So when you guys provide a technical
solution for a gaming console, how do you look at it -- in terms of
what people are going to be doing with it.
Discussing the Cell, IBM's James Kahle was saying that they
began the project in 2000 and tried to guess what would happen with
games in 2007. Obviously, your window
probably wasn't that wide with the 360, but how does that work for you?
BF: Yeah it's almost -- it's related
to the question that you asked before, as to how we interact with game
developers. How we figured out -- we try to do that kind of marketing
thing, where we say, "Hey, where do you want to go? What's interesting
to you?" We say, "Where's the technology going?"
My gut feeling is now, since we've moved to shaders, what we try to do is make something that is flexible enough that people can find whatever they want within it. Sometimes it'll go slower than it will if it'd been designed five years hence, or something, but they can find within it -- the programmability now is available.
We make the right paradigms, we make it simpler enough, we provide the libraries to abstract some of that stuff away -- but we make a design that is really accessible to the designer, and is extensible by him, because he makes of it what he wants. And that's a nice thing about where graphics is going; from the 2001, 2002 days, and before, 'til now, 2003 and afterwards, it's become more and more. I think you've got to have a lot of flexibility. Because I can't predict the future, and I'm not smart enough. Maybe there are people who are, but...
So, AMD didn't do the main processor in the 360.
BF: No, it wasn't. It was an IBM PowerPC
processor -- or, three IBM processors... and so we did the GPU.
Right. I know you guys did that.
But you weren't involved with the main processor.
BF: No. I think that's the thing that you'll see changing next time. Because, like I said, the balance is going to change. You're going to actually mix what a processor is, and what a GPU is, you'll have all the elements in one place, and that's what's going to happen.
Now, this is sort of a leading question, but is that what precipitated the ATI-AMD merger, do you think?
BF: Absolutely. In a simpler case... they talk about "integrated graphics". Are you familiar with that?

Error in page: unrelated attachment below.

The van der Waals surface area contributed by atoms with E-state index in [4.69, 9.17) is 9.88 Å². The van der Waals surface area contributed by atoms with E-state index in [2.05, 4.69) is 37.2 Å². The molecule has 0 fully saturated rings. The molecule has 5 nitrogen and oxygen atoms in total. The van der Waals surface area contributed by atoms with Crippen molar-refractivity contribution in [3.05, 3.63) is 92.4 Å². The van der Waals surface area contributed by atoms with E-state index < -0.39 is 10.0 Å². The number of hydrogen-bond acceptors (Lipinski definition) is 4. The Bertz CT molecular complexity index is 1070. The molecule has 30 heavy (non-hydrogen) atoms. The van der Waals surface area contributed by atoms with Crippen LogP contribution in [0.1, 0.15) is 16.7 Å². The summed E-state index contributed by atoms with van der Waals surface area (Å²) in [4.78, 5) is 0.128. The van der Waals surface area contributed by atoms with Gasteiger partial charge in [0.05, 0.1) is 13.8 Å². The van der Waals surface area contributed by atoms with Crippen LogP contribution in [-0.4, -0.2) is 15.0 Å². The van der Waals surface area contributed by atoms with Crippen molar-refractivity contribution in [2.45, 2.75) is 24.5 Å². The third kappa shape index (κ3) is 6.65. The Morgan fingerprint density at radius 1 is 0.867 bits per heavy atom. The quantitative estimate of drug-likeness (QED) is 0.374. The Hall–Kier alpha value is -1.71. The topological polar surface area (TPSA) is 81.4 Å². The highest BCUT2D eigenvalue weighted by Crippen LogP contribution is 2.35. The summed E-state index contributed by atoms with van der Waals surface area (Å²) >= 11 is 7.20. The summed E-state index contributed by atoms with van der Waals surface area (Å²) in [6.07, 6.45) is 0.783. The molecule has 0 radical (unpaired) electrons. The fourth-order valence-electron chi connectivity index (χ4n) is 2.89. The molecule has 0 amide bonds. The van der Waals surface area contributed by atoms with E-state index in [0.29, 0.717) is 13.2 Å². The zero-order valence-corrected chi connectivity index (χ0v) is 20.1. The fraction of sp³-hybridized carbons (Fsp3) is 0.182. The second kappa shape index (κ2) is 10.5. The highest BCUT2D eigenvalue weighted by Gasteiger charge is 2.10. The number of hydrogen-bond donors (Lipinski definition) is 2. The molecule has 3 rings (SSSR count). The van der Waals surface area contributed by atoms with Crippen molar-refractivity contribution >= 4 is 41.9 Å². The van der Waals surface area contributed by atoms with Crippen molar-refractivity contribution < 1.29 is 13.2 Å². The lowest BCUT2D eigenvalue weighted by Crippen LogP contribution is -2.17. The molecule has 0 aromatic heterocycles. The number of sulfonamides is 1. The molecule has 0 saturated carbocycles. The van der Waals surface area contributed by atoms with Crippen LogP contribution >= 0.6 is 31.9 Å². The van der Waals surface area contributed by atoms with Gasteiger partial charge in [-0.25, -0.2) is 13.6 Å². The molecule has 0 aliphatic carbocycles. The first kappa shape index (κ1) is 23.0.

You mean in terms of a PC?
BF: In terms of the PC and integrated graphics.
The crappy ones on the motherboard?
BF: The crappy ones on the motherboard.
And so now you kind of merge the graphics and the CPU. Why have this
gap between the two? Because now they're separate; merge them, make
them better, and then, over time, make them the same thing. Instead
of having a certain number of ALUs to do your math in the CPU, and a
certain number of ALUs to do it in the GPU, hey put 'em together, and
make the right balance. Because they're different kinds of things.
And, as the fellow from NVIDIA said -- Josh, there -- they're both capable of solving problems beyond graphics, and both capable of solving graphics. Put 'em together, get the right system balance, and all the sudden have... So this is what precipitated the AMD...
JC: And we're targeted at multiple segments. Consoles, PCs, desktops and handheld devices, digital televisions, and other integrated technologies.
BF: Yes. You'll see it across the whole, yeah. It's fun.
One thing that you said during the roundtable was that the GPU and the technology for the 360 was the "go-forward point". There was a discussion about what's incremental, and what's a new start marker. How does that work for you?
BF: So what happened is, so -- I hope
I'm answering your question right -- we came up with an architecture
for the GPU for the 360. It was based around this unified shader that
itself was a balanced system, that balance -- and I don't want to get
into the deep, dark details -- vertex shaders and pixel shaders, and
it kind of balanced those into one thing that was identical.
And we decided, hey, we'll put the
effort into this for the 360, because we're going to base our future
architectures off this. And that's exactly what we've done. So we've
announced last year a project, and we're announcing another product
soon. I don't know where we are on that announcement...
JC: 360, obviously, we first started talking about the processor at E3, three years ago. And then the first discrete graphics processors for PCs were released into the market that used that unified shader technology were this past May, the HD 2000 series. So it was an interesting thing for us, because really, I don't think people fully understood the processing power that was put into that GPU.
BF: So that's going to be a board for a few years.
And that's obviously the same case
on the PS3 side, with both NVIDIA's graphics and with the Cell.
BF: Certainly. Cell is, you know, it's Cell.